Cooking secrets from Apollonia Poilâne in a to do book

P, P, P, P, P, …

So many Poilâne [say it ‘pwah-lahn’] breads have been coming out of the ovens since 1932. Still, they are new batches, hot and round, you’ll cherish them and they will comfort you.

A signature carved on the top of a round sourdough loaf – Poilâne miche – is made of two parts : the downward base like an “s” seems to look for the roots of the family when the upper part, like an horizontal “c”, looks like a proud crown. Both parts are interwoven.  This is the large P-shaped cut on the top of the loaves. The family craft tradition began with Apolllonia’s grandfather and she is continuing it, wearing a blue apron that looks like a severe aged school uniform. Her father, Lionel has been the link between Pierre and Apollonia who presents herself as a baker and an entrepreneur on her Linkedin profile.

Apollonia, a former student at Harvard (Boston-USA) 2003 – 2007 who was born in New-York in 1983, is bilingual. She wrote Poilâne. The Secrets of the World Famous Bread Bakery. Adèle Tobin is her translator in French and when Apollonia’s book tour makes a stop at Bièvres on Dec. 12, the French translation is the only available in the bookshop Mille Feuilles. She welcomed our questions though the bakery is overwhelmed by a series of events before the Christmas period. A full agenda confirmed by Geneviève Brière-Godfrain, the PR director for more than one Poilâne generation.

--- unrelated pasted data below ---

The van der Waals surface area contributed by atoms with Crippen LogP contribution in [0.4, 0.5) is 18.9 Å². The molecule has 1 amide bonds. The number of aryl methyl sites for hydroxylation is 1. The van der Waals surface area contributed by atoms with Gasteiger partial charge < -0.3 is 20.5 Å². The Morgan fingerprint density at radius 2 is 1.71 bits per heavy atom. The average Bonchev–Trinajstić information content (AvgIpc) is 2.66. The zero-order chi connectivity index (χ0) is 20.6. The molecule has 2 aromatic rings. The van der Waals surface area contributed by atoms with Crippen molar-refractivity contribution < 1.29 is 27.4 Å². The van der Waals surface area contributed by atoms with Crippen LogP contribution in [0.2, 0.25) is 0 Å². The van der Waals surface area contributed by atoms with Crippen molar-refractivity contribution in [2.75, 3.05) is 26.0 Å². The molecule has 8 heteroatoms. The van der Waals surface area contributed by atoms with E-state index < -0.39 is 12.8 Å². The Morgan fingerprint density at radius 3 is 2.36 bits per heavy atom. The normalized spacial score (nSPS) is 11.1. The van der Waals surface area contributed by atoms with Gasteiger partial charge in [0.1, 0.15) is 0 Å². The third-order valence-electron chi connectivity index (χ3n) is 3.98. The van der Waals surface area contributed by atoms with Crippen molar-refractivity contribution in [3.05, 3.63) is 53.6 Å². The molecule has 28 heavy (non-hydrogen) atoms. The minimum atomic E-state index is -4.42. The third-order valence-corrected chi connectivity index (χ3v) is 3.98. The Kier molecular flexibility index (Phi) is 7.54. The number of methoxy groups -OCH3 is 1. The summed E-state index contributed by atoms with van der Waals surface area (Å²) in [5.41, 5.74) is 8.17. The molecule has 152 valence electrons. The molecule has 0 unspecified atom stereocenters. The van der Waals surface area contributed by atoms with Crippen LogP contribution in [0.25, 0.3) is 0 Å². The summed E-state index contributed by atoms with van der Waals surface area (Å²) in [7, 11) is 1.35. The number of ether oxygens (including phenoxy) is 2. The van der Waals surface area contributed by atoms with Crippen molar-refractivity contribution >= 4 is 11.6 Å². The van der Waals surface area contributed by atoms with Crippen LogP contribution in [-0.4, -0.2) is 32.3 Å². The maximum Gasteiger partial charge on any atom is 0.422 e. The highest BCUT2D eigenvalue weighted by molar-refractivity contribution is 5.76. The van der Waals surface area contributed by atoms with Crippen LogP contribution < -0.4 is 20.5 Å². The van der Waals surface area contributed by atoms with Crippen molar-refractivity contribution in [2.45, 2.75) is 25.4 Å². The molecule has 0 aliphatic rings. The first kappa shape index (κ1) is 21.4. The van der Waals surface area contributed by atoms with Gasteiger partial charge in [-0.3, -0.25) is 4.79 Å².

As a bread, this book has been nurtured too. It’s all about the spirit of this traditional bakery. It reveals all : the never stopped oven, the sourdough that’s goes from mother (starter culture) to dough with an endless movement. The aesthetic and the sound of the bread. Manual work and mixers that have been implemented through generations, the bond between the sisters, the love for the job… as well as for the croissants (a “baker’s pastry”). Apollonia proceeds with her fingers breaking one tip off, “then I gently pull up the top of the exposed edge, unravelling the layers like yarn off a skein and eating it in bits as I go”[1]* www.thegentlewoman.co.uk issue n° 4 Autumn & Winter 2011. Should you be in Paris, in Saint-Germain-des-Prés, inhaling the smell of the hot butter spilling out of a basement, signalling the opening of the bakery to come in a few minutes, you may encounter Apollonia. Or not if she climbed upstairs to work at her office. Poilâne SAS ships its products in 40 countries making an over 10 millions euros turnover. Shippings to the points-of-sale are delivered from the Bièvres Manufactory after the final check by Apollonia on the breads straight out of the oven.

This is a to do book if you want to cook. Make sure of your butter. Brush a gold color on your chocolate roll with an egg wash. Roll up the croissants !

Christophe Baillat

NB : Apollonia is holding the accountability (1958) of my grandfather’s bakery in Montargis

« It was always my dream to run the company.” Apollonia Poilâne in an interview to The Crimson (the daily Harvard newspaper, 2003 Oct. 16 itw by Clarel Antoine)

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